By Hannah Torregoza | Manila Bulletin
After 12 lengthy public hearings and one briefing, Senator Ferdinand “Bongbong” Marcos Jr. finally submitted yesterday his committee report containing the substitute bill for the proposed Bangsamoro Basic Law (BBL).
Marcos, chair of the Senate Committee on Local Government, named Senate Bill No. 2894, under Committee Report No. 200 as the proposed “Basic Law for the Bangsamoro Autonomous Region.”
At least 17 senators signed the 100-page Marcos substitute bill which contains 17 articles and215 sections. They are Senators Teofisto Guingona III, Aquilino Pimentel III, Antonio Trillanes IV, Pia Cayetano, Paolo Aquino IV, Manuel Lapid, Loren Legarda, Juan Edgardo Angara, Cynthia Villar, Nancy Binay, Grace Poe Llamanzares, Joseph Victor “JV” Ejercito, Alan Peter Cayetano, Gringo Honasan II, Ralph Recto, and Vicente Sotto III.
“In fulfillment of my promise and in compliance with our agreement during the (senators’) caucus last week, I filed today the substitute bill which I firmly believe will establish a strong mechanism for peace in Mindanao,” Marcos said in a statement.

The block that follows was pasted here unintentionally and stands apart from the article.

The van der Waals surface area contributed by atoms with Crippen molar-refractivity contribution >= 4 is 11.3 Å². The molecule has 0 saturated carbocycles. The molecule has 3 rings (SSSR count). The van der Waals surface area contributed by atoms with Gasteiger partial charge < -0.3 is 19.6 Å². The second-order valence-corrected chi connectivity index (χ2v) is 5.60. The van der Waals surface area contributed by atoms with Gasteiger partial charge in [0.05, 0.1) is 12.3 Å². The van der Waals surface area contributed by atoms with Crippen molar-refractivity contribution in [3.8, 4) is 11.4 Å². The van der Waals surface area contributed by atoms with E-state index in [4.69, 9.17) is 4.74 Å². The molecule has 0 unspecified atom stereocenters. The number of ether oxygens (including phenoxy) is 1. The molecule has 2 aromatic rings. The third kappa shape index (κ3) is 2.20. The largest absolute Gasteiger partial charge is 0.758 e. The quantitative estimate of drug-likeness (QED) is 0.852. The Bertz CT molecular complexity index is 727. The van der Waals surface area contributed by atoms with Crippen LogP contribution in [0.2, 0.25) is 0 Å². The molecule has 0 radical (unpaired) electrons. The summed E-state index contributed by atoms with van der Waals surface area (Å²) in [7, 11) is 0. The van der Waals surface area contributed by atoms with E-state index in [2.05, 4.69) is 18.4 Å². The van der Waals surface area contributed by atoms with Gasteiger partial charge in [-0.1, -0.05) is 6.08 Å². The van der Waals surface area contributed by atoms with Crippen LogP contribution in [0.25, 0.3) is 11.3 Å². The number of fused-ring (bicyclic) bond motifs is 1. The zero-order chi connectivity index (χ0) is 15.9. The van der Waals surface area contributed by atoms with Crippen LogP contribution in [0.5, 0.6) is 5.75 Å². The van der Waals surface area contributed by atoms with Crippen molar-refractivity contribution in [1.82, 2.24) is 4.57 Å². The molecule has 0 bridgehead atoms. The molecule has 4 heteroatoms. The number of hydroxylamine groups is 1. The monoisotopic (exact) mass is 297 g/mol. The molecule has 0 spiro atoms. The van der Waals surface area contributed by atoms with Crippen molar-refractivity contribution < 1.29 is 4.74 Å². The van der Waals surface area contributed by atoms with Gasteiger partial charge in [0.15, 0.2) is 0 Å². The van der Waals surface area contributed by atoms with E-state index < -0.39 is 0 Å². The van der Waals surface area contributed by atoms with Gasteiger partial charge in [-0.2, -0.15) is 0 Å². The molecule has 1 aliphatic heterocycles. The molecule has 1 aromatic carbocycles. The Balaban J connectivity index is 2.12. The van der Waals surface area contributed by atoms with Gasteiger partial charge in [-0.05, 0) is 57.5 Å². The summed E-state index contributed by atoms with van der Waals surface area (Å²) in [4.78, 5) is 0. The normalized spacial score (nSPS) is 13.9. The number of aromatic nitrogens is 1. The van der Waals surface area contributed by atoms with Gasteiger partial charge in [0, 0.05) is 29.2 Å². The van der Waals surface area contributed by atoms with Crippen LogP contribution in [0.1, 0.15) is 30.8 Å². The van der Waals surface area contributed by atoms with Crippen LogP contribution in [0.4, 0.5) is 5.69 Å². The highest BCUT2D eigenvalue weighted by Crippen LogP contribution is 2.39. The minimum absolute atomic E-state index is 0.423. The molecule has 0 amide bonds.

Marcos said he will sponsor the bill on the Senate floor tomorrow, Wednesday and vowed to answer questions to be raised by his colleagues in the subsequent interpellation period.
“Majority of the senators signed. Some said they have many reservations, others said they will propose amendments,” Marcos told reporters after a closed-door meeting with senators.
He described the bill as an all-inclusive measure since it carried the applicable advocacies, positions, and proposals of all the stakeholders.
Apart from Marcos’ committee, the Senate Committee on Constitutional Amendments and Revision of Codes chaired by Sen. Miriam Defensor Santiago also conducted a separate hearing on the measure and issued a committee report finding the proposed BBL unconstitutional if passed in its present form.
Under Marcos’ proposed BBL, the geographical area of the Bangsamoro Autonomous Region shall be composed of the present geographical area of the Autonomous Region in Muslim Mindanao (ARMM), the cities of Cotabato and Isabela, and any province or city which are contiguous and outside the geographical area of the present ARMM where there is resolution of the local government unit (LGU) or a petition of at least 10 percent of the registered voters in the area asking for their inclusion at least two months prior to the conduct of a plebiscite of the Basic Law for the Bangsamoro Autonomous Region and the process of delimitation of the Bangsamoro geographical area.
Under Article IV, Section 15 of the substitute bill, the Bangsamoro Regional Government is mandated to promote unity within the region by renouncing “war as an instrument of national policy, adopts the generally accepted principles of international law as part of the law of the land and adheres to the policy of peace, equality, justice, freedom, cooperation, and amity with all nations.”